So, there are some fairly unhappy Bitcointhusiasts out there and there may be some CEO’s who are sitting on Dee Hock’s laurels with a failure to appreciate just what kind of chaos it took to grow those self-similar fractalized laurels, but what’s the real plan?  Getting back to those two Yellow Brick Roads that diverged, distributed and decentralized in the yellow wood… I’m working on that one.  I’m pretty certain that the Euro has a partial yellow (read gold) backing and I’m pretty pretty sure that at least half of the new divorced currency model is going to be based on gold and the other half on the blockchain.  As far as the Bitcoin half, it looks like select places (think Jersey and the Isle of Man – see today’s story: are going to handle the coin cleansing much in the same manner they handled the wash dry and fold of paper money in the past.

Greg Brockman wasn’t the only one who earned their stripes this week, Brett King over at did the yeoman’s work when he penned Bitcoin’s Failed Coup of Wall Street which includes an in-depth analysis of the all important payment systems metric of acceptance.

Brett King is Killing It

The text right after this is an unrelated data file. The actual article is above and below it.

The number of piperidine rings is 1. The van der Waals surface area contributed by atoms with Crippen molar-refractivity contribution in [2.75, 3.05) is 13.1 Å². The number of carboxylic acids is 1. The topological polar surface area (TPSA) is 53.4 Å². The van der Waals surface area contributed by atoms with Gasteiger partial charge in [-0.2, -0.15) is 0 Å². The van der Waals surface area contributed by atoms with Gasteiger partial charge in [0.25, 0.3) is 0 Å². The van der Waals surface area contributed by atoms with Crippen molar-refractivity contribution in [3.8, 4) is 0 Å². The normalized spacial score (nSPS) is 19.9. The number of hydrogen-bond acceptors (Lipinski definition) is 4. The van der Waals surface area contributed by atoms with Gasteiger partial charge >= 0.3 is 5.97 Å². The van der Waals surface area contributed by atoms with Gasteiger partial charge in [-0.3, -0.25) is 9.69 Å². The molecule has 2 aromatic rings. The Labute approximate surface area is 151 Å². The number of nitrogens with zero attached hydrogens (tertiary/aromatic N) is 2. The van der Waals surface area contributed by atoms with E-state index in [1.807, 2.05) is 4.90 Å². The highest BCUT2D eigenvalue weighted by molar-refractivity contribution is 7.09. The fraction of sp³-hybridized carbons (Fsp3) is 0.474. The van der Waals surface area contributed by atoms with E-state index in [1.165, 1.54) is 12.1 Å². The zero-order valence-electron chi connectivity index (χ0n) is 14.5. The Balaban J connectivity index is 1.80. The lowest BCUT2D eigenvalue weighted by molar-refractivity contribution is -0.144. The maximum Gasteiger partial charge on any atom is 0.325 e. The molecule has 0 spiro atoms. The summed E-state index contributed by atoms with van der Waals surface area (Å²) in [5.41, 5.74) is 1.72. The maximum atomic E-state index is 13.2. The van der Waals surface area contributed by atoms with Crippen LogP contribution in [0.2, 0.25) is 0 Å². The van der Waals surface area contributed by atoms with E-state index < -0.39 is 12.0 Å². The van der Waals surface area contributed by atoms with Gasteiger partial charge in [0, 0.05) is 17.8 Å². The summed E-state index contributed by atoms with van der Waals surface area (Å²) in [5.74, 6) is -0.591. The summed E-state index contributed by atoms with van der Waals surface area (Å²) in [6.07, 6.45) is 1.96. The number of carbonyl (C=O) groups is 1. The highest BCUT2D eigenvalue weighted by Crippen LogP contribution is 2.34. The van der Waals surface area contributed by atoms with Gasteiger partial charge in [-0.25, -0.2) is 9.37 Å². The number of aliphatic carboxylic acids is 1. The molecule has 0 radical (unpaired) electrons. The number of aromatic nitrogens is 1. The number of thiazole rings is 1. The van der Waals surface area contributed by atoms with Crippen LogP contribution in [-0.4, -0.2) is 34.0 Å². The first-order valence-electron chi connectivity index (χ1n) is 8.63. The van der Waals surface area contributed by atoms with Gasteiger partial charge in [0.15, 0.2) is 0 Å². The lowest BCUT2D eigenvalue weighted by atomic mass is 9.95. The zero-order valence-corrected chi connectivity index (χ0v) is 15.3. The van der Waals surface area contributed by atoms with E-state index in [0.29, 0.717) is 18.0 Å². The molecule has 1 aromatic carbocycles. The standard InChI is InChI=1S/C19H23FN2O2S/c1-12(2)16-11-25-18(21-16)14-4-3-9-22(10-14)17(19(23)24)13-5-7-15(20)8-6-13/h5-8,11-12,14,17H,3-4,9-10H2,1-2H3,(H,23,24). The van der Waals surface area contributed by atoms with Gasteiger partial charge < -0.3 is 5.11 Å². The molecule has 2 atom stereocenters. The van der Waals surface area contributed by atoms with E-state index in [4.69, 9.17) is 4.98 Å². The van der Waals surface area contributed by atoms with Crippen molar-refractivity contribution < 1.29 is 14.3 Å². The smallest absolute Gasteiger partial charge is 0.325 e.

Here’s Brett expounding on the implications that Bitcoin global transaction volume peaked at US $180 million in June even though more users are downloading Bitcoin wallets they aren’t spending the money that they put in those wallets.

What we need is to get Bitcoin wallets on phones, being used everyday. For that consumers need places to spend their Bitcoin — this is good transaction volume, as opposed to bad transaction volume which curtails adoption growth. The only other way to go is to encourage stable growth as an asset class, so that Bitcoin outperforms the stock market on returns, while being less volatile — given Bitcoin’s nature as a pseudo commodity, that is extremely unlikely. If we encourage Bitcoin as an asset class, then the dreams of supplanting the centralized banking systems of the world dies.

In July Dell computer announced that they would start accepting Bitcoin for purchase of their products. That is a huge announcement for Bitcoin. Unfortunately, these types of announcements are just not coming quickly enough to stimulate the right type of growth for Bitcoin.

Let’s face it — when a mobile wallet in Kenya, or a coffee company out of Seattle has more merchant acceptance than Bitcoin, you know we have an uphill battle for adoption. Regardless of what you think of the Blockchain, or the fantastic decentralized model behind Bitcoin, consumer adoption and frequency of use is the best indicator of the ability of Bitcoin to disrupt either payments or the value store model of the existing banking system. That is the problem we have to fix if we don’t want to relegate Bitcoin to a hedge commodity in the medium term.